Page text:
Excerpts from MySuburbanLife.com:

[For] the Algonquin-Lake in the Hills Fire Protection District, EMS responses continue to outweigh fire responses, as they have since at least 2001, according to data from the district. Then, medical calls represented 53 percent of the total responses, whereas they made up 68 percent in 2012. Meanwhile, fire responses declined from 47 percent of the total to 32 percent in that time.

In Crystal Lake, the fire and rescue department, which integrated fire and EMS services in 1980, reported almost two times the number of EMS calls last year compared to the year 2000, and only 56 fire calls in 2014 compared to 169 in 2003.

The local data mirror those of agencies nationwide, according to the National Fire Protection Association. Figures from an association survey indicate a 58.5 percent decrease in fire calls from 1980 to 2013. On the medical aid side, calls shot up 323 percent in that same time frame.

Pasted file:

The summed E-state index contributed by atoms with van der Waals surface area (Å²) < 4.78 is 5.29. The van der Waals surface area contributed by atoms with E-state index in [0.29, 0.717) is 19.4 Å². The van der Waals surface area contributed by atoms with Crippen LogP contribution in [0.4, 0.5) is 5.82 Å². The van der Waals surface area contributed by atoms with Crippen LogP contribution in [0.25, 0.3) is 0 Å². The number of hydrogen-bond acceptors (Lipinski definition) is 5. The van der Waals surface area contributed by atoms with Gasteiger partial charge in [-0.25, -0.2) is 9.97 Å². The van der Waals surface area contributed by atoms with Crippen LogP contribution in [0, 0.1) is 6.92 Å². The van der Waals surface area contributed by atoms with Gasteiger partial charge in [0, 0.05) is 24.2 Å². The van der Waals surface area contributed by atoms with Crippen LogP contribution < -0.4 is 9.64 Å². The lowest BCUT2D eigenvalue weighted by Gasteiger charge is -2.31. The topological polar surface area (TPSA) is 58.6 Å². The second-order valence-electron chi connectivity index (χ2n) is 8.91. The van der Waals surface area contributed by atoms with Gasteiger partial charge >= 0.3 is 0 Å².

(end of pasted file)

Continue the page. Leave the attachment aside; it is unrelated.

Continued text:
“In terms of the decrease in fire calls, as a country we are becoming much more fire safe,” said Kenneth Willette, manager of the association’s public fire protection division.  “We see the impact of modern fire codes in commercial and industrial buildings, requiring better fire detention and suppression systems – all of these things have made the country more fire safe.”

And as the Bureau of Labor Statistics points out, the aging population is expected to be a factor in firefighter employment growth. The bureau has projected the role to grow 7 percent from 2012 to 2022 as elderly people typically use more emergency medical services.

Woodstock Fire Chief Ralph Webster did say officials there have been mulling the possibility of reallocating some of the existing personnel to address the shift. “We’re currently having discussions about putting additional resources toward handling the emergency medical calls and siphoning off resources dedicated to fire apparatus,” Webster said. “The primary reason we’re looking at that is because our job has changed.


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